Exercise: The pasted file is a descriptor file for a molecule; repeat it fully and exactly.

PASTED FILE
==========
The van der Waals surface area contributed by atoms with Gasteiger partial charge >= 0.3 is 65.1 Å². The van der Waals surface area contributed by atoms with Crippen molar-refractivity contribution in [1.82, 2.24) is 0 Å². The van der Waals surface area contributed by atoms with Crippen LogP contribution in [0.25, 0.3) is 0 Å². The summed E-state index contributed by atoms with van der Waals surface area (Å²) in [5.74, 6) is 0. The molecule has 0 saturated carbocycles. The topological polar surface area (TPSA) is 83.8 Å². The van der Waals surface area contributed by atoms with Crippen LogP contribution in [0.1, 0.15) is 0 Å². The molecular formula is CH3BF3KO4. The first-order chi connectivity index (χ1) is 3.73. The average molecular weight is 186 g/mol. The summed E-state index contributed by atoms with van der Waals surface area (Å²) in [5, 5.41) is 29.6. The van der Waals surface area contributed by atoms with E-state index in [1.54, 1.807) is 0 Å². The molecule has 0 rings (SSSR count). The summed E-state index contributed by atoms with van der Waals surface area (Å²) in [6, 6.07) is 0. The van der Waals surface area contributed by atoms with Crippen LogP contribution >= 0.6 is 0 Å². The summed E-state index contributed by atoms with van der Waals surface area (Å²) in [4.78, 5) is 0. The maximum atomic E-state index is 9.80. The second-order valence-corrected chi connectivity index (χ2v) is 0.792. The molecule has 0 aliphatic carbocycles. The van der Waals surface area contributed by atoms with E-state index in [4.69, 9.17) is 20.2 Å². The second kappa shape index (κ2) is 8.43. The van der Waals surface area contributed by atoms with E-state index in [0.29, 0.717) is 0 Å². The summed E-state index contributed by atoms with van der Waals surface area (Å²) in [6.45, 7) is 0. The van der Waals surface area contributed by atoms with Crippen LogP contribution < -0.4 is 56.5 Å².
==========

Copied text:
The van der Waals surface area contributed by atoms with Gasteiger partial charge >= 0.3 is 65.1 Å². The van der Waals surface area contributed by atoms with Crippen molar-refractivity contribution in [1.82, 2.24) is 0 Å². The van der Waals surface area contributed by atoms with Crippen LogP contribution in [0.25, 0.3) is 0 Å². The summed E-state index contributed by atoms with van der Waals surface area (Å²) in [5.74, 6) is 0. The molecule has 0 saturated carbocycles. The topological polar surface area (TPSA) is 83.8 Å². The van der Waals surface area contributed by atoms with Crippen LogP contribution in [0.1, 0.15) is 0 Å². The molecular formula is CH3BF3KO4. The first-order chi connectivity index (χ1) is 3.73. The average molecular weight is 186 g/mol. The summed E-state index contributed by atoms with van der Waals surface area (Å²) in [5, 5.41) is 29.6. The van der Waals surface area contributed by atoms with E-state index in [1.54, 1.807) is 0 Å². The molecule has 0 rings (SSSR count). The summed E-state index contributed by atoms with van der Waals surface area (Å²) in [6, 6.07) is 0. The van der Waals surface area contributed by atoms with Crippen LogP contribution >= 0.6 is 0 Å². The summed E-state index contributed by atoms with van der Waals surface area (Å²) in [4.78, 5) is 0. The maximum atomic E-state index is 9.80. The second-order valence-corrected chi connectivity index (χ2v) is 0.792. The molecule has 0 aliphatic carbocycles. The van der Waals surface area contributed by atoms with E-state index in [4.69, 9.17) is 20.2 Å². The second kappa shape index (κ2) is 8.43. The van der Waals surface area contributed by atoms with E-state index in [0.29, 0.717) is 0 Å². The summed E-state index contributed by atoms with van der Waals surface area (Å²) in [6.45, 7) is 0. The van der Waals surface area contributed by atoms with Crippen LogP contribution < -0.4 is 56.5 Å².